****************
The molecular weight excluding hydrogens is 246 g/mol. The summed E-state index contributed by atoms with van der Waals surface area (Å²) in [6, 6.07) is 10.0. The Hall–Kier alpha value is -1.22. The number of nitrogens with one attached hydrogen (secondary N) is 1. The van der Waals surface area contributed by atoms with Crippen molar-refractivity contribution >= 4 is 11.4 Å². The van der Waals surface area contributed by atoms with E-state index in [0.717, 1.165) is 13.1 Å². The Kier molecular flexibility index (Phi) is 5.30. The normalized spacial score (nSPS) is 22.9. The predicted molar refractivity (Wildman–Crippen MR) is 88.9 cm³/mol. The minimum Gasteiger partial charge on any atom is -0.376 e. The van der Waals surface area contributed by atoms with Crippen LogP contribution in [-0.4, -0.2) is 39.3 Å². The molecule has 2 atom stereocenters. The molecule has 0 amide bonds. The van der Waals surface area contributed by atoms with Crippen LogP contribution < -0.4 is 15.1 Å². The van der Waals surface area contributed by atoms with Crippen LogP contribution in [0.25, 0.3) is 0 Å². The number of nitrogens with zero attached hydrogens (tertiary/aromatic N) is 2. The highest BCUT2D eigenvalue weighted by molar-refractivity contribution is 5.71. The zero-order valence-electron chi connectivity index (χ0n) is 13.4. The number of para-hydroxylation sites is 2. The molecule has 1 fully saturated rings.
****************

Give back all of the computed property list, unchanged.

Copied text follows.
The molecular weight excluding hydrogens is 246 g/mol. The summed E-state index contributed by atoms with van der Waals surface area (Å²) in [6, 6.07) is 10.0. The Hall–Kier alpha value is -1.22. The number of nitrogens with one attached hydrogen (secondary N) is 1. The van der Waals surface area contributed by atoms with Crippen molar-refractivity contribution >= 4 is 11.4 Å². The van der Waals surface area contributed by atoms with E-state index in [0.717, 1.165) is 13.1 Å². The Kier molecular flexibility index (Phi) is 5.30. The normalized spacial score (nSPS) is 22.9. The predicted molar refractivity (Wildman–Crippen MR) is 88.9 cm³/mol. The minimum Gasteiger partial charge on any atom is -0.376 e. The van der Waals surface area contributed by atoms with Crippen LogP contribution in [-0.4, -0.2) is 39.3 Å². The molecule has 2 atom stereocenters. The molecule has 0 amide bonds. The van der Waals surface area contributed by atoms with Crippen LogP contribution < -0.4 is 15.1 Å². The van der Waals surface area contributed by atoms with Crippen LogP contribution in [0.25, 0.3) is 0 Å². The number of nitrogens with zero attached hydrogens (tertiary/aromatic N) is 2. The highest BCUT2D eigenvalue weighted by molar-refractivity contribution is 5.71. The zero-order valence-electron chi connectivity index (χ0n) is 13.4. The number of para-hydroxylation sites is 2. The molecule has 1 fully saturated rings.